Stage 4 was the time trial at Worcester. This is undoubtedly, South Africa's secret Mtb Mecca, with endless miles of singletrack. We again stayed with Phil and Di, who had mobilized the Worcester community to support the Cape Epic. Many businesses and houses were decorated to welcome the Epic, and Phil's - probably the oldest home in Worcester - was the Pride of the Cape.

On the day, Phil has whipped up what seemed like the entire community of Worcester and covered the road leading to the climb of the day in chalk messages of encouragement. There was even one for Coega! A week later, the roads were still covered in chalk, with the Coega one still visible - Rachel was very impressed!

Stage 5 was the Queens stage - 143km - over the Groenlandberg to Oak Valley. On the 2010 Epic I had started to fade on this stage, my core having been pulverized by the Specialized M5 Aluminium hard tail. 2011 was a different story - I was thriving - the full suspension Scott Spark absorbing everything the terrain was throwing at it -leaving me to glow in its handling responses. On the single track running into Oak Valley, the bike was on rails and we rode away from everyone trying to stay with us.

Stage 6 has a monstrous 2700 meters of climbing, basically twice over the Groenlandberg. The single track of Lebanon was sublime, but, very familiar from 2010, and left me with the impression that Oak Valley will not be seeing the Epic in 2012. That night, we had a thorough sitting in the Oak Valley wine tasting tent, numbed with their stunning blends and glowing in the prospect of finishing the final day. Stage 7 followed the traditional route and finish to Lourensford. As usual, the portage over the Ox Wagon route, offered stunning vistas of the Mother City and coming into the Lourensford finish, I felt like turning back and doing the whole think in reverse! But, nothing can explain the feeling of finishing strong and seeing ones loved ones again.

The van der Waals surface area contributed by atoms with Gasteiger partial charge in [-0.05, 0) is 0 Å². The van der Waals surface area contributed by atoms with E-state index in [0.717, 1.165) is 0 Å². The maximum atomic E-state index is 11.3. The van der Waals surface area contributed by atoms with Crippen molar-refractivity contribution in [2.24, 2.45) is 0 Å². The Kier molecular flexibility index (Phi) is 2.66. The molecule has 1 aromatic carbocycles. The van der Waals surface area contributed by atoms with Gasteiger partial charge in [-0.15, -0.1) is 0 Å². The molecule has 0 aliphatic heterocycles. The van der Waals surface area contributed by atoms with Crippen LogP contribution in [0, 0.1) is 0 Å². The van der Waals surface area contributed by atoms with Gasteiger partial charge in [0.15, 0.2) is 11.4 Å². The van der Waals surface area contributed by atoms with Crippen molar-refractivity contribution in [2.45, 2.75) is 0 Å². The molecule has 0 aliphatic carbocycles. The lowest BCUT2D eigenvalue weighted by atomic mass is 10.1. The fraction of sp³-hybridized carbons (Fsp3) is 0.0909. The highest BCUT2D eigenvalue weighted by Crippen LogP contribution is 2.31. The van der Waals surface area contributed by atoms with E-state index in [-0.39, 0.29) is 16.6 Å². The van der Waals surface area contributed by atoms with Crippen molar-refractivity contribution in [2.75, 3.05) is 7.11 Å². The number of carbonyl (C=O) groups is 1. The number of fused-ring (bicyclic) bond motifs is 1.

The record shows our results as follows (our posistion in the Masters category is in brackets)

Prologue: 124 (27)
Stage 1: 77 (15)
Stage 2: 309 (93)
Stage 3: 98 (19)
Stage 4: 88 (17)
Stage 5: 92 (19)
Stage 6: 105 (21)
Stage 7: 111 (24)
Overall: 119 (25)

Our overall finish was worse than last year (104 overall and 17th in Masters), but, in many respects it was a far better race for me. The Scott Spark made the entire race an experience of Grins and not Grimaces. In 2010, the top 30 teams were basically Professionals. This year, it was the top 50 who were Pro's. Every year, the bar is being moved higher and higher as more Pro teams see the marketing benefits of this race. Like last year, I had a fantastic partner and I would love to do this race again. I had thought I was over the Epic flu, but, Im afraid its one of those viruses you never shake off!

It's tempting to rue the two hours lost on stage 2, which derailed a double digit finish. But, we could as easily been robbed of finishing through the mechanical failure of Stage 2, my unscathed fall of Stage 1, or Mikes near high speed endo on the rocky descents of Stage 3. Ultimately, unless you're contesting a podium, this event is about finishing, and finished in style and comfort!

1 comment:

  1. Very Nice Report Graham

    I unfortunately also have issues with the Epic and although before I started I said I would only do it once
    I am afraid I will be back
    Craig Lindeque